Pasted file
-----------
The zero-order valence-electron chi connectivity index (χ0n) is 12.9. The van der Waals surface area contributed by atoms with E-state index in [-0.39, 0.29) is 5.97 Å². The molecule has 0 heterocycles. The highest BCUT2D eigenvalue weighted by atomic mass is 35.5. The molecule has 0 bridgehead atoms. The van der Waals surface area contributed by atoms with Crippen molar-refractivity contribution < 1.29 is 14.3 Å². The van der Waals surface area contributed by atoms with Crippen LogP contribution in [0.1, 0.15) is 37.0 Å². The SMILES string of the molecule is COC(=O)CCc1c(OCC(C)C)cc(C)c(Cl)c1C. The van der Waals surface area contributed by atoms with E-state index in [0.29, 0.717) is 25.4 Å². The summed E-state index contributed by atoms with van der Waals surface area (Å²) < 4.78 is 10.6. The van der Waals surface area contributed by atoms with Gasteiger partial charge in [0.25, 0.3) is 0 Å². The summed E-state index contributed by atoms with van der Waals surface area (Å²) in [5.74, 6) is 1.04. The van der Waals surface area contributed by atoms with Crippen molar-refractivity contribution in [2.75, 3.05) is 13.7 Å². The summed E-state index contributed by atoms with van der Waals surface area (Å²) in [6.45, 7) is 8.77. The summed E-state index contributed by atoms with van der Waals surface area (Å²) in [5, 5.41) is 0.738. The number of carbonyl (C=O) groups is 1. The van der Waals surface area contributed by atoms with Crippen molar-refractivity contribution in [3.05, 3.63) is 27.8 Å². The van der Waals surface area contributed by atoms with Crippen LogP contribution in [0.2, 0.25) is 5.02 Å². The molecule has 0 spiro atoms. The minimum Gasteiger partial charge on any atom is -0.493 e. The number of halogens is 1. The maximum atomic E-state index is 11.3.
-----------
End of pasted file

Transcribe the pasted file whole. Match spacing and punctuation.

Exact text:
The zero-order valence-electron chi connectivity index (χ0n) is 12.9. The van der Waals surface area contributed by atoms with E-state index in [-0.39, 0.29) is 5.97 Å². The molecule has 0 heterocycles. The highest BCUT2D eigenvalue weighted by atomic mass is 35.5. The molecule has 0 bridgehead atoms. The van der Waals surface area contributed by atoms with Crippen molar-refractivity contribution < 1.29 is 14.3 Å². The van der Waals surface area contributed by atoms with Crippen LogP contribution in [0.1, 0.15) is 37.0 Å². The SMILES string of the molecule is COC(=O)CCc1c(OCC(C)C)cc(C)c(Cl)c1C. The van der Waals surface area contributed by atoms with E-state index in [0.29, 0.717) is 25.4 Å². The summed E-state index contributed by atoms with van der Waals surface area (Å²) < 4.78 is 10.6. The van der Waals surface area contributed by atoms with Gasteiger partial charge in [0.25, 0.3) is 0 Å². The summed E-state index contributed by atoms with van der Waals surface area (Å²) in [5.74, 6) is 1.04. The van der Waals surface area contributed by atoms with Crippen molar-refractivity contribution in [2.75, 3.05) is 13.7 Å². The summed E-state index contributed by atoms with van der Waals surface area (Å²) in [6.45, 7) is 8.77. The summed E-state index contributed by atoms with van der Waals surface area (Å²) in [5, 5.41) is 0.738. The number of carbonyl (C=O) groups is 1. The van der Waals surface area contributed by atoms with Crippen molar-refractivity contribution in [3.05, 3.63) is 27.8 Å². The van der Waals surface area contributed by atoms with Crippen LogP contribution in [0.2, 0.25) is 5.02 Å². The molecule has 0 spiro atoms. The minimum Gasteiger partial charge on any atom is -0.493 e. The number of halogens is 1. The maximum atomic E-state index is 11.3.